Unfortunately with IE it is not that simple.  It does something concerning the timing of lookups that makes it decide that they aren't working.   I don't think there is a tuning parameter for this.  (If I had to guess I'd say it was remnants of an old (misguided) feature of IE4 called AutoScan that causes this.)  Many times I have avoided this symptom simply by pre-loading the dnscache with enough of the applicable lookup (e.g. especially the  A(Host) record with the IP address).  Similarly if the initial rendering involves a redirect you may eliminate its early lookups and go straight to the final URL or at least do something to help with the final URL.

    If the host is cooperative you may be able to get useful results simply by using the IP address instead of the Host name and avoid lookups completely.  Etc.

    BTW what does your Network Capture show you?  <eg>

     



    Robert Aldwinckle
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    Friday, June 28, 2013 6:21 AM
    Answerer
  • Thanks for the reply.

    All this sounds interesting, but if you step back and think of this in practical terms for a minute it seems crazy that one would need to go through that level of a work -around to make this work.  Remember that the active-x stuff works perfectly well on an identical machine deployed at the same time.  So it is not the network or the site.  It is a problem with the individual machine.  I'm merely looking for a resolution to repair the active-x functionality for this machine.  Obviously, during the OS update process -- or in the process of installing something like Adobe Flash -- the active-x functionality was compromised.  I'm thinking there has to be a way to target a repair or reinstallation of active-x specifically.

    I thought that the active-x repair could be accomplished in tandem with some IE browser manipulations, but it would seem that may not be the case.  If I'm hearing you correctly I think you are telling me there is nothing that can be done to the active-x installation short of reimaging the machine?  It is important to keep all machines as standard as possible.  Applying unique patches or work-arounds usually leads to further troubles later on that are more difficult to resolve due to the complexity that is created by making the machines uniquely different that the others.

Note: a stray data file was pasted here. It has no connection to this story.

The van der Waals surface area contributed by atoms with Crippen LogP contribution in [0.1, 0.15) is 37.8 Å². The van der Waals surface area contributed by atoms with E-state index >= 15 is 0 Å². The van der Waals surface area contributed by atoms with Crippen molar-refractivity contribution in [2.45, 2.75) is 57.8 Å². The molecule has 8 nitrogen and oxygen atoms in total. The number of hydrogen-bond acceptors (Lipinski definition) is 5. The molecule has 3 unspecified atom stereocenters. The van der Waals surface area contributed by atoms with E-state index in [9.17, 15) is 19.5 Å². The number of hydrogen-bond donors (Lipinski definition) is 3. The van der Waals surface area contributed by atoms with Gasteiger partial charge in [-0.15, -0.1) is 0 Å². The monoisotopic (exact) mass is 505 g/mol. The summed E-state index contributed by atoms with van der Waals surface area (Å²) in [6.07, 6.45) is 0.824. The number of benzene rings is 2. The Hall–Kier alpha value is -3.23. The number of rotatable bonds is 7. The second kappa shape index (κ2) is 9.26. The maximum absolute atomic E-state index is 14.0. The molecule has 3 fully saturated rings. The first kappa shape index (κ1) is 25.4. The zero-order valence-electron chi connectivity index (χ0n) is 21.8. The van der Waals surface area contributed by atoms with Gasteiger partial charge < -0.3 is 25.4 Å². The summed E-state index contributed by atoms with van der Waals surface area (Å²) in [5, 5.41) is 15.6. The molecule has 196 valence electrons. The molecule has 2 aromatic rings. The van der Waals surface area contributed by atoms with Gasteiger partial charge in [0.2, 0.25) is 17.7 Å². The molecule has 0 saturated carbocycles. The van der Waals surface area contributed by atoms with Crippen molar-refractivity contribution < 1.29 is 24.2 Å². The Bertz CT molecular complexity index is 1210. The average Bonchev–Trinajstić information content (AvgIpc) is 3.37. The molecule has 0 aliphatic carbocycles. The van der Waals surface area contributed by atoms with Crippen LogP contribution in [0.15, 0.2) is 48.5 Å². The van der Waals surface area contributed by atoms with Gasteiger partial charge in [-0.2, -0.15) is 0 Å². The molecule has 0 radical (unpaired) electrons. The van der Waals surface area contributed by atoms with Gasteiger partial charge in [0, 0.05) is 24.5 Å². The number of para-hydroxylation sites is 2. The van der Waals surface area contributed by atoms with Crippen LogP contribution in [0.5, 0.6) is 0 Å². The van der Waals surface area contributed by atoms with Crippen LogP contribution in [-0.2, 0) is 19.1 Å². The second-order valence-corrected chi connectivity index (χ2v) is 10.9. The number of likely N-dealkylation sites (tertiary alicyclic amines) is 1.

Friday, June 28, 2013 1:42 PM
  • It is a problem with the individual machine.

    Apparently.

    If I'm hearing you correctly I think you are telling me there is nothing that can be done to the active-x installation short of reimaging the machine? 

    If you were "hearing" me correctly you would see that I am saying that your diagnostics are inconclusive.   I am trying to give you a simple way to try to understand your symptoms better.  Only.

    However, I will now add that if you establish that connectivity is not an issue (something that I do not believe is proved yet), then you could go on to see if there is a permissions problem which could be causing this (misleading) symptom.  For that I would use ProcMon and to try to make an analysis using it practical you would want to have two traces, one of it working normally and one of the problem case, otherwise both as identical as possible.

    If reimaging the machine seems like less work and you are not that interested in understanding your symptom by all means, reimage the machine.

     
    Good luck



    Robert Aldwinckle
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    Friday, June 28, 2013 2:21 PM
    Answerer